firstname.lastname@example.org) posted this article to the Usenet newsgroup alt.fan.wodehouse:
Lorrill Buyens wrote:While reasonably sure of the appearance of poor Bertie's banjolele (which I invariably picture as looking something like a cross between a ukelele and a banjo), I have absolutely no idea how the thing sounded. What instrument was the b. closest to in tone? Was it ever considered to be a "serious" instrument, or was it like the u., where everybody played it but very few, if any, played it well?
Ah, ha! A subject on which I am a veritable expert (being also a banjo player, and a contributor to alt.banjo, where this very subject has been discussed). During the 1920s, there was rather a craze for hybrid instruments, frequently involving a banjo as part of the hybrid (typically involving a mandolin or a ukulele). Gibson's catalogs from the periods include mandolin-banjos (a mandolin body with a banjo neck), banjo-mandolins (a banjo "pot" with a mandolin neck), ukulele-banjos (a ukulele body with a banjo neck), and banjo-ukuleles (a banjo "pot" with a ukulele neck). Bertie's "banjolele" is this last. It would have been tuned as a ukulele, and played using ukulele technique, but sounded like a banjo, at least to the extent that one can separate the sound from the technique.
The intent was to allow, for example, mandolin players (the mandolin was tremendously popular at the time) to have some of the fun of playing a banjo, and vice versa, and all the other permutations.
Bruce Conner wrote to tell me that the above is not completely accurate. He writes:
Sad to say, it is not a banjulele that appears in [the above picture], but a close cousin of that venerable instrument, called the banjo-mandolin. One can tell by the eight metal strings (observe the tuners, Jeeves, and note their multiplicity). A banjulele has but four gut or nylon strings but is in other respects much the same, albeit tuned differently. I should be happy to supply you with a genuine picture if you would like. You have but to ask.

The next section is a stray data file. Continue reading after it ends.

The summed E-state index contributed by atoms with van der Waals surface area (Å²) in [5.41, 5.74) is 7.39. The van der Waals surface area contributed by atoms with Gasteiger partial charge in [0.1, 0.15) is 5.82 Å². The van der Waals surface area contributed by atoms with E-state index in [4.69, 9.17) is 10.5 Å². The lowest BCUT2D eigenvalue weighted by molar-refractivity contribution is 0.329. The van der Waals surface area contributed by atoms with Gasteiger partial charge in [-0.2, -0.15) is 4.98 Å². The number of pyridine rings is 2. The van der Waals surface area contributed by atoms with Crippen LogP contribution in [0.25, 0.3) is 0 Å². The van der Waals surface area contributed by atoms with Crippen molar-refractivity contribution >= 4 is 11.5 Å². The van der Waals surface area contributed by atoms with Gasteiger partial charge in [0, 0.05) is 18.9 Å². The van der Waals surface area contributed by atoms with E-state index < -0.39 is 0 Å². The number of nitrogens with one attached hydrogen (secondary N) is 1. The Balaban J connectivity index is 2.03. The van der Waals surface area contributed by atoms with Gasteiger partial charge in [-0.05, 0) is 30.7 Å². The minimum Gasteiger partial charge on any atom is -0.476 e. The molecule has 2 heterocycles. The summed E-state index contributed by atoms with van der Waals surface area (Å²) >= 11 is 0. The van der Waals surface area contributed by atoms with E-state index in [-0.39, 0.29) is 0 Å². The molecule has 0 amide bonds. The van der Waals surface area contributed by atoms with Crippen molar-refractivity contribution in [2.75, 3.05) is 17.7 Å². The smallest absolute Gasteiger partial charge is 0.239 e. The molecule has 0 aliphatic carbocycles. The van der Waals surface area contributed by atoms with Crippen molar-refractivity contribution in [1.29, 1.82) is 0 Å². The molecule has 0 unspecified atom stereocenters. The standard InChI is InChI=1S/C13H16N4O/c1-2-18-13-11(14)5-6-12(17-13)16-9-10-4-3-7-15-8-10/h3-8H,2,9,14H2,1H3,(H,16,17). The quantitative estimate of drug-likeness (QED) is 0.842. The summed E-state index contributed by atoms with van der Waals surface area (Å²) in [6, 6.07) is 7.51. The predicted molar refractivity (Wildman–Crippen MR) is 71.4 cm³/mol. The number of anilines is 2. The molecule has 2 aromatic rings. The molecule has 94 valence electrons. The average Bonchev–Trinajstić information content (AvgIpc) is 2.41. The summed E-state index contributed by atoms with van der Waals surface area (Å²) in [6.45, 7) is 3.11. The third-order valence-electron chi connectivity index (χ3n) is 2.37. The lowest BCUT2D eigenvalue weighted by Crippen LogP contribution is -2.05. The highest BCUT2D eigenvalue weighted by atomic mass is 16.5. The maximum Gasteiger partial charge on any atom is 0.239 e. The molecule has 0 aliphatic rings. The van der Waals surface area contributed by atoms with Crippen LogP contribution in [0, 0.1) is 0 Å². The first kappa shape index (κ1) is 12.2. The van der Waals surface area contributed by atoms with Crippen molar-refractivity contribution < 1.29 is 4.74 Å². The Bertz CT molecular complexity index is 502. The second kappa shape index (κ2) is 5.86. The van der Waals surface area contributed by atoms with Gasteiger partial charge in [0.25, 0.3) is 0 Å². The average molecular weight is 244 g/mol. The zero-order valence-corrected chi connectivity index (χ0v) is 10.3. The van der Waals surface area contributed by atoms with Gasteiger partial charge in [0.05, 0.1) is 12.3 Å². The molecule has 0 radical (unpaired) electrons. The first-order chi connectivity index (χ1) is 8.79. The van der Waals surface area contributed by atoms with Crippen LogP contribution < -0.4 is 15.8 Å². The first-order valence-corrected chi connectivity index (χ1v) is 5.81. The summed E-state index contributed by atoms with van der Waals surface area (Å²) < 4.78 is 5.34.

I will admit that, to the purist, the banjulele is an instrument invented in 1917 by a fellow named Keech and is a proprietary name for what is otherwise known as a banjo-ukulele. However, the term banjulele has become something of a genereic, so I would suppose my Bacon banjo-uke would qualify. Certainly a closer fit than a banjo-mandolin, which has a quite different sound.
He further advises that people interested in this -- I suppose one must call it an instrument -- might be interested in "the premier banjo-uke site on the web at http://freespace.virgin.net/dennis.taylor/index_3.htm. Or if you would wish to be more specific to the Keech Banjulele then you could look here: http://freespace.virgin.net/dennis.taylor/Page_02_Keech_Banjulele.htm." He goes on to say:
I don't know what tunes Mr. Skupin played upon his instrument (I do hope it was something like "I Lift My Finger and Go Tweet Tweet") but if you want to hear some top drawer banjulele playing, the inimitable George Formby is your man. Here is a live recording of him singing "Cleaning Windows" to the troops in France in 1944, one of his signature tunes. If you can play the solo at the end, you may consider yourself a fine banjulele player!
And last but not least, I include a picture of myself and my banjulele. I'm dressed in WW2 era battledress, as a member of the Royal Northumberland Fusiliers (reenactment group based in Massachusetts). In addition to assaulting them with the sounds of my singing and banjulele, I also take along a volume of Wodehouse and read to the lads during lulls in the battle. They seem much more willing to face the Germans after that! Indeed, sometimes during my readings.
And here he is, with his trusty banjolele (or banjulele, or banjo-uke), looking as jubilant and carefree as I imagine Bertie looked shortly before Jeeves gave notice: